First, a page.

I am confused by Steve Lusk’s remark about Thomas J. Jackson. The only man that I can think of with that name was the Confederate general, Thomas J. (Stonewall) Jackson. Mr. Lusk, are you suggesting that he be included among those commemorated in the liturgical calendar?

  9. Re: TJ Jackson. Confused? It is indeed Stonewall Jackson to whom Steve is referring. I think that Steve would concede that his intended gentle sarcasm doesn’t translate well in the blogosphere.

    Nonetheless, I would add my voice to those above that though Ms. Crandall’s original portrait hangs in nearby Cornell University’s Art Gallery, I wonder if her ecclesial connections are appropriate enough to include in HWHM. She is honored in the State of Connecticut (see various online sources) – but perhaps this opens the door for the other 49 to contribute a favorite daughter or favorite son for inclusion as well.

    In some respects this is a pattern for many of the ‘new’ commemorations. That is … each denomination with whom we have an ecumenical partnership has its commemorations, each religious order has its commemoration, each seminary (including my own) has its commemoration, several organizations have their commemoration, etc. etc..

    What is the guiding pattern for the persons offered for Trial Use? I have read the ‘Principles of Revision’ (page 742-744) carefully and I still don’t understand.

  10. Re: “The Quakers, or “Friends,” believed…”

    Instead of the one word reference to “Friends,” could we give them the honor of using the longer name of “The Religious Society of Friends”? I looked up “Society of Friends” on Google and found fairly consistent use of this five word title.

  11. Re: Re: TJ Jackson. Confused? The Rev. Michael Hartney wrote: “It is indeed Stonewall Jackson to whom Steve is referring. I think that Steve would concede that his intended gentle sarcasm doesn’t translate well in the blogosphere.” Perhaps we need a little :smiley: for those whose lack of sense of humor miss the point.

    If you check with the Yearly Meetings, the full title is Religious Soceity of Friends, though the term Quaker no longer has any negative connotation for Friends.

  12. I thought I was being gently IRONIC, but that’s the downside to writing (see Phaedrus 274 et.seq,).
    Like Michael, I confess to a growing confusion as to what pattern or standard governs the choice of “saints.” Why is Louis IX in, but Stonewall Jackson apparently unthinkable? Why Charles Chapman Grafton but not Richard Channing Moore and William Meade (“the Ezra and Nehemiah” of the Diocese of Virginia)? Thomas Bradbury Chandler (Tory) but not John Peter Gabriel Muhlenberg (Patriot)?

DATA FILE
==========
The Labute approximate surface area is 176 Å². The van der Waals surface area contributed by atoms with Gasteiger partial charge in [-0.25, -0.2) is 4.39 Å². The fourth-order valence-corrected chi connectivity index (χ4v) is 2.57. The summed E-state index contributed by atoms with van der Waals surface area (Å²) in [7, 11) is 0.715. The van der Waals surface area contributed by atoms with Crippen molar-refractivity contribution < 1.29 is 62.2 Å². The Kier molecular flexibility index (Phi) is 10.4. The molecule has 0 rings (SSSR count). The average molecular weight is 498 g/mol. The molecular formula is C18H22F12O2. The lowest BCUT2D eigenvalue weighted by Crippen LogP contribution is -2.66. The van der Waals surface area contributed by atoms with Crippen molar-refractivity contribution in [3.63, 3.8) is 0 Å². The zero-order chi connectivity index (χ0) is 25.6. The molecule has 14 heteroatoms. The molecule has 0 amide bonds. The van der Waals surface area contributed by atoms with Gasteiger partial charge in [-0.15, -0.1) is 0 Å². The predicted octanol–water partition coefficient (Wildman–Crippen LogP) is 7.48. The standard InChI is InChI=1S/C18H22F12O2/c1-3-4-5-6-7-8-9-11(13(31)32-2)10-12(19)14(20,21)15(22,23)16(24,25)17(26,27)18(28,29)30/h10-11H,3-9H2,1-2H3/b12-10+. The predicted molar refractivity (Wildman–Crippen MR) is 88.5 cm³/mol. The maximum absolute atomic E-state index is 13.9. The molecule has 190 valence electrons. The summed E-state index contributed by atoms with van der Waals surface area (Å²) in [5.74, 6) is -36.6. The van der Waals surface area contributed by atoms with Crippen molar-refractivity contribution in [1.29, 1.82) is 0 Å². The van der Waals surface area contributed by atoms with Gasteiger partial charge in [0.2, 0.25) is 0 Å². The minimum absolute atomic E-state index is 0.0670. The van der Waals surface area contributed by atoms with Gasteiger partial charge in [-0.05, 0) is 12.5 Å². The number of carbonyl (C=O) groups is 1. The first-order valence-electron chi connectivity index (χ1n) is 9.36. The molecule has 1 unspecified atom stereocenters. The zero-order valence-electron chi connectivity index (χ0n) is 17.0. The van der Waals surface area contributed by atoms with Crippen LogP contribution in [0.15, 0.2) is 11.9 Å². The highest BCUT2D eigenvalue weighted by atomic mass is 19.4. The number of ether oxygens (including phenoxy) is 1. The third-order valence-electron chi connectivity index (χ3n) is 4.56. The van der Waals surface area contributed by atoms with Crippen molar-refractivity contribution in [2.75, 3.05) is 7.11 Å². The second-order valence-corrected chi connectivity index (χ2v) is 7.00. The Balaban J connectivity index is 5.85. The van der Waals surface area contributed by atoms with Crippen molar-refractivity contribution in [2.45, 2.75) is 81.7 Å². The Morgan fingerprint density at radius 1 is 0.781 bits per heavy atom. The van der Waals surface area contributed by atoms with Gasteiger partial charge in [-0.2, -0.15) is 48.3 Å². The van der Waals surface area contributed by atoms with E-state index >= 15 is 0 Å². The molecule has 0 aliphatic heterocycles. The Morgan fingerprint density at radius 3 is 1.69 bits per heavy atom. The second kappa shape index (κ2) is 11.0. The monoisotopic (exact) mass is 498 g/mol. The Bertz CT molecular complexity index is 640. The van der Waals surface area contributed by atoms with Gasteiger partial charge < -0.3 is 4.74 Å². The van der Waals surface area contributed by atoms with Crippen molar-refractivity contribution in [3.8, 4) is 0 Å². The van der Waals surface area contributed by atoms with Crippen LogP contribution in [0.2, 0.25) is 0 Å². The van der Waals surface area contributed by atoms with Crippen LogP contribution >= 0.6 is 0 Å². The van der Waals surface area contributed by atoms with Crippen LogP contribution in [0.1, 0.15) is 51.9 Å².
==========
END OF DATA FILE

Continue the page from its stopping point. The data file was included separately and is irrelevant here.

I am mildly haunted by the thought that had the Venerable Bede applied what seem to be HWHM’s standards, we would never have heard of Columba and Aiden, who posthumously found themselves on the wrong side at the Synod of Whitby.
    And, by the way, making Aiden and Cuthbert share a date is a bad idea. It produces a feast of the institution of Lindisfarne, rather than a celebration of a saint. The shift was the straw for our Curate, who began his homily on St. Aiden by saying, “I’ve been using this new book for three weeks and have come to despise it. I’m going back to Lesser Feasts ’06.”

  13. “Prophetic Witness” – When is it apropos in the titles?
    Since this blog began in July, we’ve had commemorations that designate honorees as “Prophetic Witnesses” for many kinds of work. July had 6 so designated. Other months vary from none (March, June, August and November) to one so designated (Jan 3, Oct 30, Dec 17), two (April 5 & 30, May 10 & 13, September 3 & 27a) or three (February 5, 20 & 26).
    Every Christian is expected to “witness.” That each is called to witness is expressed explicitly in the Prayers for the Candidates, in the liturgy for Holy Baptism that prays, “Send them into the world in witness to your love” (BCP p. 306). Other parts of that service may not use the word “witness,” but clearly imply it, e.g., “Will you proclaim by word and example the Good News of God in Christ?” At the end of Holy Eucharist II (post-communion prayer, p. 366) the same expectation is prayed by all : “send us out … to love and serve you as faithful witnesses of Christ our Lord.” The Catechism also clearly includes witnessing to Christ as part of the ministry of the laity: [laity are to]“…bear witness to him wherever they may be” (BCP p. 855).
    This would put the emphasis in the phrase “prophetic witness” not on “witness,” since witnessing is part of everyone’s calling, but on “prophetic,” describing what uniquely expresses someone’s outstanding contribution. What are we saying when we specifically affirm a person’s service as “prophetic” witness? What does HWHM mean by “prophetic”?